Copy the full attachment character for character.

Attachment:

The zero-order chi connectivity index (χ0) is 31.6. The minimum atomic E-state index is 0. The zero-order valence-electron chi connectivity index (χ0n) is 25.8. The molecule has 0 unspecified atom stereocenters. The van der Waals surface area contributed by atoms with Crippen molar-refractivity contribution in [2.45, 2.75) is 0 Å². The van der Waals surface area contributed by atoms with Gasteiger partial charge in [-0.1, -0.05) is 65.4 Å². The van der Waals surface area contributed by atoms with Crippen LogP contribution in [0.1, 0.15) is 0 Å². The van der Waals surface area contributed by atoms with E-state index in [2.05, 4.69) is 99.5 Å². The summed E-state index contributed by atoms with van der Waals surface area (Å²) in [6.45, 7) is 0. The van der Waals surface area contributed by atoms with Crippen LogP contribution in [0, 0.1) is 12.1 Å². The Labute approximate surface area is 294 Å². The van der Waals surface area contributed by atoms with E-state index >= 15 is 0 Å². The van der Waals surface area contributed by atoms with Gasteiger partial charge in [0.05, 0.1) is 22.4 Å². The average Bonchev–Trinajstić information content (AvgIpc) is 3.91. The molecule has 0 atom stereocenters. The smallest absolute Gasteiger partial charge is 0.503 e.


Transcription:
The zero-order chi connectivity index (χ0) is 31.6. The minimum atomic E-state index is 0. The zero-order valence-electron chi connectivity index (χ0n) is 25.8. The molecule has 0 unspecified atom stereocenters. The van der Waals surface area contributed by atoms with Crippen molar-refractivity contribution in [2.45, 2.75) is 0 Å². The van der Waals surface area contributed by atoms with Gasteiger partial charge in [-0.1, -0.05) is 65.4 Å². The van der Waals surface area contributed by atoms with Crippen LogP contribution in [0.1, 0.15) is 0 Å². The van der Waals surface area contributed by atoms with E-state index in [2.05, 4.69) is 99.5 Å². The summed E-state index contributed by atoms with van der Waals surface area (Å²) in [6.45, 7) is 0. The van der Waals surface area contributed by atoms with Crippen LogP contribution in [0, 0.1) is 12.1 Å². The Labute approximate surface area is 294 Å². The van der Waals surface area contributed by atoms with E-state index >= 15 is 0 Å². The van der Waals surface area contributed by atoms with Gasteiger partial charge in [0.05, 0.1) is 22.4 Å². The average Bonchev–Trinajstić information content (AvgIpc) is 3.91. The molecule has 0 atom stereocenters. The smallest absolute Gasteiger partial charge is 0.503 e.